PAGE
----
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Parks Group Endorses Plan to Replace Two Acres of Green Space With Asphalt

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An aerial view of 31st Street Beach. Friends of the Parks has endorsed the park district’s plan to more than double the size of the west lot, center. Image: Google Maps

[Last year the Chicago Reader launched a new weekly transportation column written by Streetsblog Chicago editor John Greenfield. This partnership allows Streetsblog to extend the reach of our livable streets advocacy. We syndicate a portion of the column on the day it comes out online; you can read the remainder on the Reader’s website or in print. The paper hits the streets on Thursdays.]

It’s another case of parks versus parking lots.

The Chicago Park District plans to put more than 250 new parking spots near the recently revamped 31st Street Beach and Harbor, in addition to the more than 650 existing garage and surface lot spaces already available within a roughly five-minute walk of the beach. That would make for a whopping grand total of more than 900 stalls at the lakeside facility.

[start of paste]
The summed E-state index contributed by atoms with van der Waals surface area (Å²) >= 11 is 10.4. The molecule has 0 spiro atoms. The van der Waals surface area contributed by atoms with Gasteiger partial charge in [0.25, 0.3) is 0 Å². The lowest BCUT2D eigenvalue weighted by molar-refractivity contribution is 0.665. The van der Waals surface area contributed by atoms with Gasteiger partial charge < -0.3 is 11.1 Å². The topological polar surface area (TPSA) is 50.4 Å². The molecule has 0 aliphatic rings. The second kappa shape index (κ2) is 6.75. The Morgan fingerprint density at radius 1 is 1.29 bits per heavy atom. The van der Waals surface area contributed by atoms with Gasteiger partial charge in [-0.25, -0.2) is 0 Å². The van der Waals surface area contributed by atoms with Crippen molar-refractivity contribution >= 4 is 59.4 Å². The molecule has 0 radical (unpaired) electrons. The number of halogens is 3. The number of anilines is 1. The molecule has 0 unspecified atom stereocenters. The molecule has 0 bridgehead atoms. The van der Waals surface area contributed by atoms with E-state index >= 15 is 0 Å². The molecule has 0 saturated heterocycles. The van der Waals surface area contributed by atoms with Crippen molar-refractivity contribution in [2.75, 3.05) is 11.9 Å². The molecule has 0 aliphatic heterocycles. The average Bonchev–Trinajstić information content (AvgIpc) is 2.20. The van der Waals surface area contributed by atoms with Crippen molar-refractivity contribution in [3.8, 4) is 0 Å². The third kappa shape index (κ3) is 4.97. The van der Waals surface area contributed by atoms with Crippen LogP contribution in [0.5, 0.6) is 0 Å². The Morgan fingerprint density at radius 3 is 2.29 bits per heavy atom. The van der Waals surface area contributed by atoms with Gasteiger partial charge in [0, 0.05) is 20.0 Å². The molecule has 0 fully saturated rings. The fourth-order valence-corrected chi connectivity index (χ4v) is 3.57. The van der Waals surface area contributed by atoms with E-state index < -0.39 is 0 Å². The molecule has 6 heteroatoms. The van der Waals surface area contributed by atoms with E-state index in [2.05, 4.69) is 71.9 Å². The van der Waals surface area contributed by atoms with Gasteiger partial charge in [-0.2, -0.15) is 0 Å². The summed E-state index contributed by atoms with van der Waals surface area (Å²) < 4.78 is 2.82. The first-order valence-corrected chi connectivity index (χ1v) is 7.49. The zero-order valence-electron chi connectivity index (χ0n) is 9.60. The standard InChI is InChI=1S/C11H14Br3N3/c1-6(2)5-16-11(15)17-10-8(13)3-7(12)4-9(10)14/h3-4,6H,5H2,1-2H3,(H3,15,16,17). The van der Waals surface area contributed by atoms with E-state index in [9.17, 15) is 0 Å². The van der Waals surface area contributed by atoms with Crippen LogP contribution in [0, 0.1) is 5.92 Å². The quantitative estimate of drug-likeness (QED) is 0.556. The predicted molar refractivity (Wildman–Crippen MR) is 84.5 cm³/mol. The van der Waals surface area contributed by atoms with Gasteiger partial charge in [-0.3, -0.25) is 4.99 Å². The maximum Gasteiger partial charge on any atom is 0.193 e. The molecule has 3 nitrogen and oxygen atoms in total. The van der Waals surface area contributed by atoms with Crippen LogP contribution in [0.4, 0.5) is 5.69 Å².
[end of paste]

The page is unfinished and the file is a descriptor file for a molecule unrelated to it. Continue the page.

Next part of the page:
On top of that, to make room for the additional parking, the project would involve the elimination of 85,000 square feet of existing green space south of a current car park.

The Park District says the additional parking is meant to accommodate future demand for access to the 900-slip harbor—although a spokesperson admits the department hasn’t conducted a parking demand study.

But here’s what really gets me: the parking lot expansion has been endorsed by none other than Friends of the Parks, the same group that helped tank George Lucas’s proposal to replace Soldier Field’s 1,500-space south lot with his Museum of Narrative Arts.